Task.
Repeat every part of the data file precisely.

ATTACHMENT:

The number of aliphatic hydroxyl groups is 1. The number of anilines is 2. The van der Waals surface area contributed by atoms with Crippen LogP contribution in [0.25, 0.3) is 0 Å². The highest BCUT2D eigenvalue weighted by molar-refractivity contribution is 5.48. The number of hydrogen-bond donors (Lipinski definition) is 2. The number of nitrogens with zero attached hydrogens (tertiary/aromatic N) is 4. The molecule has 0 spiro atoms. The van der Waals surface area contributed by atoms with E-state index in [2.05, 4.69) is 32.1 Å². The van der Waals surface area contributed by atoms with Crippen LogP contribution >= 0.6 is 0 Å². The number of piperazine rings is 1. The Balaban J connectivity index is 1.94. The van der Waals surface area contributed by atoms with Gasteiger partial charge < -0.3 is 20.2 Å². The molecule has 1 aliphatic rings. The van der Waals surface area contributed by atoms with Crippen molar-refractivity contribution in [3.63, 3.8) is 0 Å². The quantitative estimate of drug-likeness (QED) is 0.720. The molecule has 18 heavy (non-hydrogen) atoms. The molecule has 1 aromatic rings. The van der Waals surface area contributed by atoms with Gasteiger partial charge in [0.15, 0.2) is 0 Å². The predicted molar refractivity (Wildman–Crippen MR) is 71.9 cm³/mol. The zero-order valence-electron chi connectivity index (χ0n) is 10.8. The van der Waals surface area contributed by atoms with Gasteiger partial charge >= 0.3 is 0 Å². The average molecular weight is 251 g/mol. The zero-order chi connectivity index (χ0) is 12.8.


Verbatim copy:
The number of aliphatic hydroxyl groups is 1. The number of anilines is 2. The van der Waals surface area contributed by atoms with Crippen LogP contribution in [0.25, 0.3) is 0 Å². The highest BCUT2D eigenvalue weighted by molar-refractivity contribution is 5.48. The number of hydrogen-bond donors (Lipinski definition) is 2. The number of nitrogens with zero attached hydrogens (tertiary/aromatic N) is 4. The molecule has 0 spiro atoms. The van der Waals surface area contributed by atoms with E-state index in [2.05, 4.69) is 32.1 Å². The van der Waals surface area contributed by atoms with Crippen LogP contribution >= 0.6 is 0 Å². The number of piperazine rings is 1. The Balaban J connectivity index is 1.94. The van der Waals surface area contributed by atoms with Gasteiger partial charge < -0.3 is 20.2 Å². The molecule has 1 aliphatic rings. The van der Waals surface area contributed by atoms with Crippen molar-refractivity contribution in [3.63, 3.8) is 0 Å². The quantitative estimate of drug-likeness (QED) is 0.720. The molecule has 18 heavy (non-hydrogen) atoms. The molecule has 1 aromatic rings. The van der Waals surface area contributed by atoms with Gasteiger partial charge in [0.15, 0.2) is 0 Å². The predicted molar refractivity (Wildman–Crippen MR) is 71.9 cm³/mol. The zero-order valence-electron chi connectivity index (χ0n) is 10.8. The van der Waals surface area contributed by atoms with Gasteiger partial charge >= 0.3 is 0 Å². The average molecular weight is 251 g/mol. The zero-order chi connectivity index (χ0) is 12.8.